Weathering the Storm: Boynton is the Man for Oklahoma State

Cowboy fans should be optimistic about the direction head coach Mike Boynton’s taking the program in, especially with the unforeseen ups and downs the program has gone through since he took over as head coach.

The 38-year-old Boynton, now entering his fourth season as head coach, took over the program in the Spring of 2017, after previously serving as an assistant under former head coach Brad Underwood, who made a surprising decision to leave for Illinois. Boynton was the shock hire in 2017, and within months was in charge of running a program that had a rouge assistant arrested in an FBI scandal that shocked the world of college hoops.

The scandal clouded over the basketball program during a season in which the Cowboys were picked to finish last in the Big 12. On a team already thin on depth, Boynton dismissed two players for failing to meet team standards. Two days later, the Cowboys beat No. 19 Florida State, the first of what became six top 25 victories, four of which came against top 10 opponents.

Boynton’s Cowboys also became the first team to sweep Kansas in the regular season under coach Bill Self and the first team since 2001 to sweep the Jayhawks. However, the Cowboys were held out of the NCAA Tournament as one of the biggest tournament snubs in recent years. Regardless, the Cowboys ended the season tied for sixth in the Big 12, despite overcoming adversity time and again, in a season in which they
posted four victories over Elite Eight squads. Boynton’s first season at the helm set the bar high, tying a school record for 15 home wins with 21 in total.

However, the following season would prove to be another season full of overwhelming issues. Boynton dismissed three more players from the program, forcing the Cowboys to host open tryouts and add six walk-ons because the team didn’t have enough players on the roster to run 5-on-5 scrimmages in practice.

Oklahoma State’s dreadful season came to an end with the Cowboys finishing 12-20, which put them at 9th in the Big 12. And 2019-20 was a tale of two seasons for Boynton and the Cowboys. The Cowboys jumped out to a 7-0 start that included blowout wins against Syracuse and Ole Miss at the NIT Season Tipoff Classic in Brooklyn. However, mononucleosis sidelined OSUs best player, Issac Likekele, for an entire month in the middle of the season. The Cowboys struggled before turning a corner, alongside Likekele, and winning five of their last six games. The Cowboys final two games included a road win against Texas and a first- round win in the Big 12 Tournament in which Likekele scored the game-winning layup in the final
seconds to beat Iowa State. The following day, the Big 12 Tournament was canceled before the cancellation of the rest of the 2019-20 postseason shortly after due to the COVID-19 pandemic.

The most recent blow to Boynton and the OSU program came back in June when the NCAA Committee on Infractions handed down its first FBI-case-related punishment involving former Cowboy assistant coach Lamont Evans. The punishment, a 2021 postseason ban, came as a shock to the program and the rest of the college basketball world, who wasn’t anticipating something so devastating. The other penalties resulting from the Level I violation included potentially facing three years of probation, the loss of three scholarships between now and the 2022-23 season, and a $10,000 fine.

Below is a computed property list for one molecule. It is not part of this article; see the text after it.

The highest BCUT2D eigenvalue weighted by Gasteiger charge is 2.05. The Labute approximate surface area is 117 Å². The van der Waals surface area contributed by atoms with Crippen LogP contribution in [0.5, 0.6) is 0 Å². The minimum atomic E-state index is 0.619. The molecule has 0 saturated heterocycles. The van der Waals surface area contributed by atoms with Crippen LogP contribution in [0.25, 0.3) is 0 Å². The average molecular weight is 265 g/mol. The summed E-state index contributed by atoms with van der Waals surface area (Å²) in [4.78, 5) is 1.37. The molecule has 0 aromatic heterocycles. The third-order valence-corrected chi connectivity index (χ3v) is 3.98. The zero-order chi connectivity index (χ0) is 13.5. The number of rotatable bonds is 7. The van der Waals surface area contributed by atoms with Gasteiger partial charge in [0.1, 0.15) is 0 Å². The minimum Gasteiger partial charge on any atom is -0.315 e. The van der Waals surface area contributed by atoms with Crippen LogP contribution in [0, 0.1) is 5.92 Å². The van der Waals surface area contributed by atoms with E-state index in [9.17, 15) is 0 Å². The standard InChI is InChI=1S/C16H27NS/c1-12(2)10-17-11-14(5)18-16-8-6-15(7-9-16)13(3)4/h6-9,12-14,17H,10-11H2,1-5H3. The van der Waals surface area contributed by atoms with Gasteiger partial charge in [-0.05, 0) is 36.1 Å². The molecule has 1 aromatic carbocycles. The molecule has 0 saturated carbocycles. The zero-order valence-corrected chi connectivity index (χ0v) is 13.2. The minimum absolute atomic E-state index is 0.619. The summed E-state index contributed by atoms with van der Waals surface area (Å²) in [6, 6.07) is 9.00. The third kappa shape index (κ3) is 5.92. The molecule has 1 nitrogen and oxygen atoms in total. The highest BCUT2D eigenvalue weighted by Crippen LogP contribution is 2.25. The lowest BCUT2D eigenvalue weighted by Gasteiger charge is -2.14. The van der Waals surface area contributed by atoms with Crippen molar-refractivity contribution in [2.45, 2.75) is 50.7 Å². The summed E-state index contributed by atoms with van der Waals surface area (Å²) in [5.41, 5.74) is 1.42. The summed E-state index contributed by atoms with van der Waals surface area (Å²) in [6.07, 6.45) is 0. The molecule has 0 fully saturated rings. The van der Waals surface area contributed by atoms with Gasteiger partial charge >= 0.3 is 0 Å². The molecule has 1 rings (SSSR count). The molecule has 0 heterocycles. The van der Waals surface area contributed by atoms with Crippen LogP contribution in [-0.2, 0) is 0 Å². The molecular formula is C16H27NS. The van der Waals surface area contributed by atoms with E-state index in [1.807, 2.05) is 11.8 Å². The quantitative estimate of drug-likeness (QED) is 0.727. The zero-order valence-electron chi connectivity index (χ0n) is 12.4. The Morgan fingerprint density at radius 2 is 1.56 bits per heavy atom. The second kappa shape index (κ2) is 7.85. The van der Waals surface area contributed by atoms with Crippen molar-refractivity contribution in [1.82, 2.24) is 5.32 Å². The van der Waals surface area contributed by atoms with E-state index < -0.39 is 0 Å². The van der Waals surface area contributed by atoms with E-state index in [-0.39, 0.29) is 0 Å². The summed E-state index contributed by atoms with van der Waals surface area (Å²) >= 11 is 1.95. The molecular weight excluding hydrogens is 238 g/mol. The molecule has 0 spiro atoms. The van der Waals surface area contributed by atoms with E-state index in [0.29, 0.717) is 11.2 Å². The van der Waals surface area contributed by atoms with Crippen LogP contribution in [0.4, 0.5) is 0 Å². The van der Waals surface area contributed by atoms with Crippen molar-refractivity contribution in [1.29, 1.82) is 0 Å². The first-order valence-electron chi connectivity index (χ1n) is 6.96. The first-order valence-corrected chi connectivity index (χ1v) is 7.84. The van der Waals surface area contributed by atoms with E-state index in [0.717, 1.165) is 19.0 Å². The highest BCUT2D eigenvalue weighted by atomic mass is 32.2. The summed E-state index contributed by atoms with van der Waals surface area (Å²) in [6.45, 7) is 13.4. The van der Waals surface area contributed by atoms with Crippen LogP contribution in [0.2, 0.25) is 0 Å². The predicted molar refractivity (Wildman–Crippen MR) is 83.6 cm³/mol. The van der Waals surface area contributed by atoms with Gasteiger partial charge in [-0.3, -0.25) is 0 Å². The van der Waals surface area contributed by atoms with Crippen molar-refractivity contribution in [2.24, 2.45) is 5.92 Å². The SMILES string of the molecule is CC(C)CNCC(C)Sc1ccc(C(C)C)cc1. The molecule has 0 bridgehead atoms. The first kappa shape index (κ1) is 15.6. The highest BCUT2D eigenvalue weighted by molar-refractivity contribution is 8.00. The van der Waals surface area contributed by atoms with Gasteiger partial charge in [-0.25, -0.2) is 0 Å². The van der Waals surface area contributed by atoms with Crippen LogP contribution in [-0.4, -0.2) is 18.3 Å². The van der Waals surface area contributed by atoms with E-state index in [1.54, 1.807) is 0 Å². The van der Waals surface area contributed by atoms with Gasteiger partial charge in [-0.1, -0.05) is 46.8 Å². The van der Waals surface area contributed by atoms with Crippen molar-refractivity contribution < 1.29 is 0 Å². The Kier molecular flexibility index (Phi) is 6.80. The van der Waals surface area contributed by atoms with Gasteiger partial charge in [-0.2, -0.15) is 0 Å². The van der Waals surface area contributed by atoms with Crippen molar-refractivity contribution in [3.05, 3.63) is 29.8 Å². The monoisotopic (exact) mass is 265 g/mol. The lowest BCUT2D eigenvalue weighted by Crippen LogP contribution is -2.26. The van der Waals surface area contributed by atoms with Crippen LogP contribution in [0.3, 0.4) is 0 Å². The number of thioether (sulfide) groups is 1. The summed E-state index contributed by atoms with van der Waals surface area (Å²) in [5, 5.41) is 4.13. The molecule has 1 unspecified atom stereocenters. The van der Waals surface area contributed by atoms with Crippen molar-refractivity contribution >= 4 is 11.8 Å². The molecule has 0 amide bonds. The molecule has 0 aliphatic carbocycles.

Following the NCAA announcement, all eyes were on the nation’s top recruit, Cade Cunningham, who had committed to the Cowboys in November of 2019. Cunningham had Boynton’s full support of transferring to another school for a shot at the postseason or playing in the G-League or overseas before preparing for the 2021 NBA draft. But after one day, Cunningham knew who he wanted to play for, Boynton, who established a relationship with Cunningham during his freshman year of high school,
offering the then 14-year-old a scholarship despite not even playing a single game at the high school
level.

“Coach Boynton and I already had a great relationship, and at the end of the day, that’s who I wanted to play for,” Cunningham said. “And I know there is still so much I can accomplish. All my goals are still intact here at Oklahoma State. We know we can still accomplish so much as a team here that will impact the program for the future, which I feel like that would mean a whole lot to us.”

Cunningham’s loyalty to the Cowboys says a lot about Boynton, who should be commended for how he handled the entirety of Oklahoma State’s situation, basically since he got the job. In the end, Boynton’s relationship with Cunningham held value and trust that wound up being what kept Cunningham in Stillwater. And Boynton continues to build these types of relationships with players across the country, proving why he’s one of the best recruiters in the nation. For the second-straight year, one of the nation’s best recruiting classes will suit up at Oklahoma State. This season, Boynton brings in a freshman class lead by Cunningham, which ranks No. 1 in the Big 12 and the highest ever at Oklahoma State (4th according to Rivals).

“There was a plan set out in 2017 when I took over, which was to follow the right steps and then do the hard work every day that puts you in a position to have sustained success,” Boynton said. “Our fans deserve it. This program and its tradition deserve nothing but the best.”

“We’re going to continue to strive to put even better classes together as we move forward,” he continued. “It’s certainly a combination of what we’ve done for three years in trying to recruit high-character kids
who care about wanting it at a high level and want to represent this university and program.”

Addam M. Francisco

Founder & Editor-in-Chief. National Association of Black Journalists. University of Central Oklahoma.

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